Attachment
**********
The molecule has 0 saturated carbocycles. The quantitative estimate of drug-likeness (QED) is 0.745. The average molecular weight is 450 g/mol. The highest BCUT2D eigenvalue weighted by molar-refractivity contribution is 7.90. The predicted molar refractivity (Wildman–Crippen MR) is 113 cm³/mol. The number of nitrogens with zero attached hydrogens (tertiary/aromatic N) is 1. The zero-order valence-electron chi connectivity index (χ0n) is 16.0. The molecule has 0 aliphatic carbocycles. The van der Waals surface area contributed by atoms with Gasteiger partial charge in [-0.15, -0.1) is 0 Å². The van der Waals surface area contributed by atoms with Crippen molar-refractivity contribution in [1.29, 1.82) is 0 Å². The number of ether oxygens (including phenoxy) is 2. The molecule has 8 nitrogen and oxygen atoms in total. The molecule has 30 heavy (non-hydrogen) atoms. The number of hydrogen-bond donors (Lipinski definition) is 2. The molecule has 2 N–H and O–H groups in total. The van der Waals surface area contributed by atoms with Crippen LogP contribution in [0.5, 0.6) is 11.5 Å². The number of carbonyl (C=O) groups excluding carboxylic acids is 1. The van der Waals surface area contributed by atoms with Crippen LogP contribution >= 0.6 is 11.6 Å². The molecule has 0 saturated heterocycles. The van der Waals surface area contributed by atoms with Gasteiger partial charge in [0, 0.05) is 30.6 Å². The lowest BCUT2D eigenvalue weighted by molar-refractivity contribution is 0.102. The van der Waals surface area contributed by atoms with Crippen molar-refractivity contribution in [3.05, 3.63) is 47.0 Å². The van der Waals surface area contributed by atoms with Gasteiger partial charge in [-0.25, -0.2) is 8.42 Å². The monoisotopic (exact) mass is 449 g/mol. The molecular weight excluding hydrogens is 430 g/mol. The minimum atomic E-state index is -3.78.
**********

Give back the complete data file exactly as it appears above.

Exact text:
The molecule has 0 saturated carbocycles. The quantitative estimate of drug-likeness (QED) is 0.745. The average molecular weight is 450 g/mol. The highest BCUT2D eigenvalue weighted by molar-refractivity contribution is 7.90. The predicted molar refractivity (Wildman–Crippen MR) is 113 cm³/mol. The number of nitrogens with zero attached hydrogens (tertiary/aromatic N) is 1. The zero-order valence-electron chi connectivity index (χ0n) is 16.0. The molecule has 0 aliphatic carbocycles. The van der Waals surface area contributed by atoms with Gasteiger partial charge in [-0.15, -0.1) is 0 Å². The van der Waals surface area contributed by atoms with Crippen molar-refractivity contribution in [1.29, 1.82) is 0 Å². The number of ether oxygens (including phenoxy) is 2. The molecule has 8 nitrogen and oxygen atoms in total. The molecule has 30 heavy (non-hydrogen) atoms. The number of hydrogen-bond donors (Lipinski definition) is 2. The molecule has 2 N–H and O–H groups in total. The van der Waals surface area contributed by atoms with Crippen LogP contribution in [0.5, 0.6) is 11.5 Å². The number of carbonyl (C=O) groups excluding carboxylic acids is 1. The van der Waals surface area contributed by atoms with Crippen LogP contribution >= 0.6 is 11.6 Å². The molecule has 0 saturated heterocycles. The van der Waals surface area contributed by atoms with Gasteiger partial charge in [0, 0.05) is 30.6 Å². The lowest BCUT2D eigenvalue weighted by molar-refractivity contribution is 0.102. The van der Waals surface area contributed by atoms with Crippen molar-refractivity contribution in [3.05, 3.63) is 47.0 Å². The van der Waals surface area contributed by atoms with Gasteiger partial charge in [-0.25, -0.2) is 8.42 Å². The monoisotopic (exact) mass is 449 g/mol. The molecular weight excluding hydrogens is 430 g/mol. The minimum atomic E-state index is -3.78.